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Nurse expects to be charged with aiding Rudolph

MARION, N.C. — MARION, N.C. - A nurse who worked at a hospital near where Eric Rudolph camped before his arrest last month says she expects to be indicted on charges of helping the serial bombing suspect elude capture.

Brenda Kay Phillips, 44, is in jail awaiting trial on unrelated charges of firing a shotgun into an Asheville medical clinic. After her arrest in February, Phillips told FBI agents that she helped Rudolph elude capture.

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In an interview yesterday at the McDowell County Jail, Phillips said she had heard of Rudolph but did not know him before moving from Indiana to North Carolina in 2001. She declined to discuss how she knew Rudolph or what she did to help him.

"I can't talk about Eric right now because the federal government is talking about going for an indictment for helping him," Phillips said.

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Initially, FBI agents looking into Rudolph's actions during the five years he was on the run discounted Phillips' claims that she was in contact with him.

Shortly after Phillips' arrest, Chris Swecker, the FBI's agent in charge in North Carolina, told a newspaper that Phillips said she had helped Rudolph but that he dismissed her claims. "I wouldn't give much credence to what she says," Swecker said. Last week, he declined to discuss her.

But federal agents are looking at Phillips' story again, said her attorney, Jack Stewart of Asheville. "Government authorities have shown a renewed interest in what Brenda has to say during the past couple of weeks," Stewart said. But during recent interviews, Phillips has declined to provide details about when and how she might have helped Rudolph, he said.

"She has begun answering their questions with questions and with hypothetical situations," Stewart said.

Phillips' behavior was subjected to a court-ordered psychiatric evaluation. This month, a federal judge found her competent to stand trial and scheduled it for September, Stewart said. "She doesn't seem to have any diagnosable psychiatric diseases, but she does have some pretty significant personality issues that cause me to question her reasonableness and common sense," Stewart said.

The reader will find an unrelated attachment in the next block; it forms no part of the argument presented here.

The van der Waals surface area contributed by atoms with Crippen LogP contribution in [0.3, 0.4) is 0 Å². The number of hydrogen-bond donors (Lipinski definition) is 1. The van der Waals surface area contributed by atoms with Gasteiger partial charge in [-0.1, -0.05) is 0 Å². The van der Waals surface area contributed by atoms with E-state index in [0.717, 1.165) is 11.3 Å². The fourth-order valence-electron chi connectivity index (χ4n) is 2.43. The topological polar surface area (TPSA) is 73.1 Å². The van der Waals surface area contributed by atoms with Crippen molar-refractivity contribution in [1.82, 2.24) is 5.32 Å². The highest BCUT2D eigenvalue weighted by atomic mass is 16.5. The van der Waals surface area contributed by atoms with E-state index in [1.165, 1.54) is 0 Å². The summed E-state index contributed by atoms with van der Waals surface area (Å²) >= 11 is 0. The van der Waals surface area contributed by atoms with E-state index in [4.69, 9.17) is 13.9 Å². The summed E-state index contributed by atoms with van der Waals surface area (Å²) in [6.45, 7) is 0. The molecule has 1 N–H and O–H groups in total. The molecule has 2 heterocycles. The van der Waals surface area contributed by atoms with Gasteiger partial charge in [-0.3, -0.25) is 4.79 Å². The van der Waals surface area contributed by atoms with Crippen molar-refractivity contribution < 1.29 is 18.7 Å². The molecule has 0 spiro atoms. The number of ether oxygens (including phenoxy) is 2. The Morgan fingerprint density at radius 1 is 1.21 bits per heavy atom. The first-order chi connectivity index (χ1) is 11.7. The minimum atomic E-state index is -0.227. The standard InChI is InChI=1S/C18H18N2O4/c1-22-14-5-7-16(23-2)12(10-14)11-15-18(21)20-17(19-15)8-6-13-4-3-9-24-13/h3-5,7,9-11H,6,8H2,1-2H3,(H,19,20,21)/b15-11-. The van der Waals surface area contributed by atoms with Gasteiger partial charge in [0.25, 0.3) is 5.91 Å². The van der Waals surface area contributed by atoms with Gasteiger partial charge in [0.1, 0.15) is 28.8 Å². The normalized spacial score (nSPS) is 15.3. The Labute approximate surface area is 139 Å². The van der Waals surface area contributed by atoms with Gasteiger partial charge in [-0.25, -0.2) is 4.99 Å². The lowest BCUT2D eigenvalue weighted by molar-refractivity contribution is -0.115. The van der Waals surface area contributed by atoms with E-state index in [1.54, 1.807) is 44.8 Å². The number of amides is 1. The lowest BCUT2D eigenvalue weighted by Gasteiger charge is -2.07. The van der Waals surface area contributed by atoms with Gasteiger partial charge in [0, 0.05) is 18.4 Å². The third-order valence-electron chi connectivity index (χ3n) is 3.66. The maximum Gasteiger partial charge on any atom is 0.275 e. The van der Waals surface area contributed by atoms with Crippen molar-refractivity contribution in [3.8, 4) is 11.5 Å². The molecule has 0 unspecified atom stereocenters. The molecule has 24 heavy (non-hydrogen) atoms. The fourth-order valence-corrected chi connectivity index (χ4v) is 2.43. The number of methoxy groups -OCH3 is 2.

Federal prosecutors and investigators declined to discuss Phillips' case.

How someone with no history of involvement in violent anti-abortion activities could possibly have gotten involved with Rudolph and the attack on the Asheville clinic mystifies her family.

"I think she just got involved with somebody she shouldn't have," said Phillips' aunt, Phyllis Warden, who lives next door to Phillips' father in Franklin, N.C. Warden said that the last time she saw her niece, they did not talk about the abortion issue.

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Phillips' father, Bob Davidson, was traveling to the family's hometown in Indiana and unavailable for comment.

Phillips, who moved to Murphy, southwest of Asheville, in 2001, quit her job as an emergency room nurse at the local hospital in mid-January. She says that about a month later she pumped multiple shotgun blasts into the Femcare Clinic in Asheville.

Yesterday, Phillips said she went to the clinic just after midnight Feb. 13 and fired through windows. She went back to fire more shots into the clinic because she wasn't sure she had hit the building, which is surrounded by a chain-link security fence, Stewart said.

She returned to her hotel room and decided to call police because she became concerned that a security guard might have been on duty and could have been hurt.

"I saw lights in the windows, and so I thought maybe someone was crouching down and might be injured and lying there without anyone knowing they were hurt," she said.

Phillips said she also called police to explain her actions.

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"I wanted to take responsibility and let people know why I did it - to bring attention to abortion and to the unborn children," Phillips said. "I want to take this to trial. I believe I will be found guilty, but I want to speak up for the unborn babies."

A six-count federal indictment returned Feb. 24 also charges Phillips with telephoning threats Jan. 28 to the Asheville clinic and to the Birmingham, Ala., clinic where an explosion in 1998 killed an off-duty police officer and maimed a nurse.

During the calls, Phillips identified herself as a member of the Army of God, Stewart said. Authorities have said Rudolph noted his affiliation with the Army of God in letters claiming credit for several of the bombings in which he is charged.

Federal authorities have said they believe that a small number of people, "maybe three or four," helped Rudolph while he was a fugitive.

Rudolph is charged in federal indictments in the 1996 Olympic bombing in Atlanta that killed one person and wounded more than 100; bombings the next year in Atlanta at a clinic that performed abortions and at a gay nightclub; and the Birmingham clinic.


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